Darf schon das hübsche Wort von der “Parallele” religiöser und politischer Macht, siehe etwa Ahmadinedschads Islamische Republik Iran, die Anwartschaft auf einen Preis für den Euphemismus des Jahres beanspruchen, so macht die sensationelle Umkehrung von Worten und Werten beinahe sprachlos. Man könnte, um im Bild zu bleiben, glatt vom Glauben abfallen: Aufklärung ist also Religion geworden!

Was aber ist dann mit der Religion? Wird sie nun wenigstens, gleichsam im Umkehrschluss, zur Aufklärung?

Man erfährt es nicht, denn die Opfer des westlich-abendländischen Kulturkampfs kommen in dieser Feuilleton-Debatte nur als Schimäre vor, als westlich-negative (Angst-)Projektion, Gestalten ferner Ereignisse dort drunten, wo die Völker scheinbar grundlos aufeinanderschlagen. Islam, Islamismus und Terror sind da nicht mehr als eine feuilletonistische Duftmarke. So verwundert es keineswegs, dass die seit Jahren geführte Diskussion über die Vereinbarkeit eines korantreuen, gläubig-militanten Islam mit Demokratie und Menschenrechten bei Steinfeld auf die Gegenüberstellung einer “stark idealisierten Fassung freiheitlicher Werte” mit “abweichenden religiösen Sitten” zusammenschnurrt.

Verleugnung der Realität

In dieser geradezu phantastischen Verharmlosung stehen die Dinge endgültig auf dem Kopf, und die Wirklichkeit kommt gar nicht mehr vor. Es scheint, als solle die globale, asymmetrische Bedrohung durch den islamistischen Terror mit einer scheinbaren Symmetrie weggezaubert werden. Motto: Die einen sind so schlimm wie die anderen.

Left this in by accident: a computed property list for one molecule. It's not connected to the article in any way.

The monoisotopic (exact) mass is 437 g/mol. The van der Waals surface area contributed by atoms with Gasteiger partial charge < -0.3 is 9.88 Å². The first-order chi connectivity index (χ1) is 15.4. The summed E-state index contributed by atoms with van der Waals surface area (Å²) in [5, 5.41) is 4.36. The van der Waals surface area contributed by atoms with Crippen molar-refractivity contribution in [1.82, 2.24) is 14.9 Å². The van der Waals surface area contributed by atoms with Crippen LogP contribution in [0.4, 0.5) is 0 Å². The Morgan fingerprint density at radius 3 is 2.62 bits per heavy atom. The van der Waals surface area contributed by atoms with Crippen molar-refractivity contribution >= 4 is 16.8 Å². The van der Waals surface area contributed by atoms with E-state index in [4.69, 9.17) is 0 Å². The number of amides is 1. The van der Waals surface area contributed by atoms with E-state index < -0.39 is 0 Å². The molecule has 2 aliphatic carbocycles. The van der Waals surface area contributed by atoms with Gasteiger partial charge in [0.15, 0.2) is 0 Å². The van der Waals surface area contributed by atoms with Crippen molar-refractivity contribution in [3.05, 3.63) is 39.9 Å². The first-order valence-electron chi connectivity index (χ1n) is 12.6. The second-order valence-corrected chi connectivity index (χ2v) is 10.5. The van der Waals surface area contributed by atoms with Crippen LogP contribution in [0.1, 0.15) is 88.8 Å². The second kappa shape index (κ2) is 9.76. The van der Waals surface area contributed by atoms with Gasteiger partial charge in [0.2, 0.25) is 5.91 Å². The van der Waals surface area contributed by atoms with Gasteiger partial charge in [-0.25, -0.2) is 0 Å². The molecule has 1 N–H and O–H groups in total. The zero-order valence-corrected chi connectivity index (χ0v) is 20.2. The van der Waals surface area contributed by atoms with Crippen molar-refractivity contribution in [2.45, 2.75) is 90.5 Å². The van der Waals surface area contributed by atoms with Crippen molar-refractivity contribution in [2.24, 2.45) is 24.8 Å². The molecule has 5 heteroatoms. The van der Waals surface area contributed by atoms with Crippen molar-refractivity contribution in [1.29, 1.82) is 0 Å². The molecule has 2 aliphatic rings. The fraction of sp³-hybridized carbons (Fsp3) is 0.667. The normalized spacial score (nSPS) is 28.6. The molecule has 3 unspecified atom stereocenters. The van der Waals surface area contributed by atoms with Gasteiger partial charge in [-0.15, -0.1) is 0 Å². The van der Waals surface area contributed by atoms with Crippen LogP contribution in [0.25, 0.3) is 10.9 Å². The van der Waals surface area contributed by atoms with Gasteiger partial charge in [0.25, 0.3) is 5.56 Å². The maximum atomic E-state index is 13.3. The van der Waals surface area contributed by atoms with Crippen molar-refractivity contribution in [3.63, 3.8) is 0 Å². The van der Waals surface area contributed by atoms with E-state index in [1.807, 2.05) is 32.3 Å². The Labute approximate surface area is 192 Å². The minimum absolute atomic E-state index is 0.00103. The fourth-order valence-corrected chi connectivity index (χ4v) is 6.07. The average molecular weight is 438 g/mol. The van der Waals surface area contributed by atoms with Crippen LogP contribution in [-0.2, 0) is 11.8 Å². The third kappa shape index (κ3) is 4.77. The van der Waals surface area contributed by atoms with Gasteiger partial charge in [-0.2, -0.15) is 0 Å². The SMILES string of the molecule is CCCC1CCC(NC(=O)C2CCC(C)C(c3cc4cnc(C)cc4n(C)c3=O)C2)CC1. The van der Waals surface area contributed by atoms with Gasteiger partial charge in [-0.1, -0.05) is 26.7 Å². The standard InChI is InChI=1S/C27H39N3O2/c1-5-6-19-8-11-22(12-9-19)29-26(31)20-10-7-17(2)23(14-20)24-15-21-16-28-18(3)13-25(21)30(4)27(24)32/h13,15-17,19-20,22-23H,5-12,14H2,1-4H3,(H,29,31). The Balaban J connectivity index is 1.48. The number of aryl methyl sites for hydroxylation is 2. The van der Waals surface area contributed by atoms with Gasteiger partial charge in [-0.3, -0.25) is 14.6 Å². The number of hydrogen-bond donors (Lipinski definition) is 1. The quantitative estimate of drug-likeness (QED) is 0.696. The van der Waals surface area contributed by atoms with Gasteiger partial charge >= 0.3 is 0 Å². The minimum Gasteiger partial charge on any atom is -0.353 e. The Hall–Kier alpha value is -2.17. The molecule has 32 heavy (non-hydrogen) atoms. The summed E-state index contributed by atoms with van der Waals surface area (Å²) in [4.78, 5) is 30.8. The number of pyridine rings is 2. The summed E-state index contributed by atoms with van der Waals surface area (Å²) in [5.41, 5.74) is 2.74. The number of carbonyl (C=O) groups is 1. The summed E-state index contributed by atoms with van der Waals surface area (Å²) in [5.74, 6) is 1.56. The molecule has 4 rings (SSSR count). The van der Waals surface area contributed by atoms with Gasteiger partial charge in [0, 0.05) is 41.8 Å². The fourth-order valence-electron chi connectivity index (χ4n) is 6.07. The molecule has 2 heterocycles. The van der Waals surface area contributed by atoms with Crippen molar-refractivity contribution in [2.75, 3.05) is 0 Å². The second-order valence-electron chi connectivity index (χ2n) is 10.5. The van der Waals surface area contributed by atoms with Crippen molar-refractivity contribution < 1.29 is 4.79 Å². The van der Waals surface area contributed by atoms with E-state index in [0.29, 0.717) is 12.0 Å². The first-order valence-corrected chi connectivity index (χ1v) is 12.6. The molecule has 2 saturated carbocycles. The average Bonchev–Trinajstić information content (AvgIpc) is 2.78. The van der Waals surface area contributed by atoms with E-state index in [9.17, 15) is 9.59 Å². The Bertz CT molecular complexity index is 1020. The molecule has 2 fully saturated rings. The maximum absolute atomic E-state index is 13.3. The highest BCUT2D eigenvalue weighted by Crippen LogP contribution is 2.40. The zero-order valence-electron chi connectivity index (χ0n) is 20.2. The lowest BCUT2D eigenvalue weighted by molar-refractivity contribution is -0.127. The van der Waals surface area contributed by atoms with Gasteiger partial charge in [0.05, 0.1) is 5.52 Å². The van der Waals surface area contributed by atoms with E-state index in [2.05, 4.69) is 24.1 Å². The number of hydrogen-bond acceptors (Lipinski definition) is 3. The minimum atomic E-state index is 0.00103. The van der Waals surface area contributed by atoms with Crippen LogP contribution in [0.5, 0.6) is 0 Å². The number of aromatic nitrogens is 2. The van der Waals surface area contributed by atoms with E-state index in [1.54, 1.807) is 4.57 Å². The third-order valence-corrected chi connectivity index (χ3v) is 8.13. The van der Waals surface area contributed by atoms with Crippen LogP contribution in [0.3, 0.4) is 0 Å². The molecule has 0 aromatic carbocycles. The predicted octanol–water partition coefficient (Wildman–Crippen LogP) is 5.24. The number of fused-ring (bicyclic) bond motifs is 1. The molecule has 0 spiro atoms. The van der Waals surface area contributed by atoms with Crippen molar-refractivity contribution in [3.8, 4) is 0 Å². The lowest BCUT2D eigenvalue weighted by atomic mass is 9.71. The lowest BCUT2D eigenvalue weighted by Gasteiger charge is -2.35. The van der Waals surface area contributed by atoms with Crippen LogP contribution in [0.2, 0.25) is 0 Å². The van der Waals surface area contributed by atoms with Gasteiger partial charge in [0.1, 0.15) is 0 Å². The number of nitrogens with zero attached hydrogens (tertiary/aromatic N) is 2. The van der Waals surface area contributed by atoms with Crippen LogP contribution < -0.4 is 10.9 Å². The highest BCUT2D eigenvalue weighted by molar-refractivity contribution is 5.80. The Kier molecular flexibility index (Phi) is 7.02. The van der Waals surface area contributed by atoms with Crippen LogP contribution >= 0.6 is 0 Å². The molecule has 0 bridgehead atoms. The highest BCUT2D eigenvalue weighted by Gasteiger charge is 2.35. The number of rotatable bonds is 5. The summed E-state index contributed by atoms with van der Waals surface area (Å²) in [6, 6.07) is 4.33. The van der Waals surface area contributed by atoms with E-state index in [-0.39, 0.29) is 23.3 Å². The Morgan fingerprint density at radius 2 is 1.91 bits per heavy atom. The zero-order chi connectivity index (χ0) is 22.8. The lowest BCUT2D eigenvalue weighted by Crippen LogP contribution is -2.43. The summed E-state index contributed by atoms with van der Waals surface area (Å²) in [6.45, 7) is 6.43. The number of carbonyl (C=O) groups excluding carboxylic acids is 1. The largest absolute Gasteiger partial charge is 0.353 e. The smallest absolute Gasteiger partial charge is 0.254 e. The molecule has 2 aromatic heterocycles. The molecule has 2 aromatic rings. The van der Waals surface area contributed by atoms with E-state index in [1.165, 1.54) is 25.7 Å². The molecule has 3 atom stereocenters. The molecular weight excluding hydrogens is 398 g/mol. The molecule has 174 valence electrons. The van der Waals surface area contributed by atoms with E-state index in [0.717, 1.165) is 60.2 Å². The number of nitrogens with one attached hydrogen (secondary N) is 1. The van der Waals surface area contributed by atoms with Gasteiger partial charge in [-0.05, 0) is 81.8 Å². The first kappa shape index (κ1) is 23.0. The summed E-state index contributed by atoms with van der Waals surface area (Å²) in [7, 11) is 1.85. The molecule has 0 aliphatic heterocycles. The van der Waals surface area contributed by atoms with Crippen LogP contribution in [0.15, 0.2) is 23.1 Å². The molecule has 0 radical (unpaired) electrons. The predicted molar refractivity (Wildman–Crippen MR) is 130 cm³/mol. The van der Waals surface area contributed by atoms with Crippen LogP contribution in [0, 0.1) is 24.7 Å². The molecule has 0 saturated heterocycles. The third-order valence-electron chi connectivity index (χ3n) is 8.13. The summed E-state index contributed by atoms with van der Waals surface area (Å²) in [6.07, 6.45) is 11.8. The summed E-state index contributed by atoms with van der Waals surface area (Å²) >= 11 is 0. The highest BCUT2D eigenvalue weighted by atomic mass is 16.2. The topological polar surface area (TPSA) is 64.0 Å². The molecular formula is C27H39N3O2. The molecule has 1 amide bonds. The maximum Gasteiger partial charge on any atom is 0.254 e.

Andersherum gilt die gleiche Äquilibristik: Die historischen Errungenschaften von Humanismus, Aufklärung und Säkularisierung werden ebenso grotesk kleingeredet wie die weltweiten Freiheitsbedrohungen, die von den vielfältigen Strömungen eines radikalisierten Islam ausgehen.

Geradezu einer Verleugnung der Realität kommt es nahe, wenn Steinfeld schlussfolgert, dass die Integration des Islam in die demokratischen Gesellschaften des Westens nach dem Willen der publizistischen “Hassprediger” nur über eine autoritäre “Zwangsmodernisierung” à la Atatürk denkbar sei.

Mal abgesehen davon, dass der Münchener Feuilletonist damit die moderne Türkei als historisch abschreckendes Beispiel präsentiert; statt von Zwangsehen und “Ehrenmorden”, von einem reaktionären Frauenbild und einer voraufklärerischen Fixierung auf Jahrtausende alte “heilige” Worte (bis zur legitimen Verfolgung und Tötung von “Ungläubigen”) zu reden, attackiert er die Polemiker jener Freiheit, die er selbst tagtäglich genießt.

Schon die einfachste intellektuelle Unterscheidung fällt hier unter den Tisch: Anders als das Christentum, dessen aggressives Wüten seit der Französischen Revolution gebändigt werden konnte, kennt der Islam bis heute keine echte Aufklärung, keine wirkliche Trennung von Religion, Staat und Gesellschaft, keine unveräußerlichen Rechte des frei geborenen Individuums, schon gar nicht von Mädchen und Frauen, ob mit oder ohne Kopftuch.

So ist es auch nur folgerichtig, dass offizielle Repräsentanten und Verbandsvertreter des Islam in Deutschland an Debatten dieser Art praktisch gar nicht teilnehmen, denn es geht in diesen ja nicht um religiöse, sondern um gesellschaftliche und politische Fragen. Zu ihnen haben sie – außerhalb der üblichen Interessenvertretung – ganz offenbar nichts zu sagen. Es sei denn, sie wären in der Lage, ihr religiöses Bekenntnis gleichsam von außen und damit eben kritisch-historisch zu betrachten, mit räsonierendem Abstand, in einem tatsächlich “herrschaftsfreien Diskurs”.

Genau deshalb auch braucht es wohl die selbsternannten Gouvernanten des Feuilletons, die gar nicht merken, dass ihr ideologischer Paternalismus einer Entmündigung all jener Muslime gleichkommt, die selbst das Wort ergreifen sollten – frei, selbstbewusst und gerne auch polemisch, wenn’s der Wahrheitsfindung dient.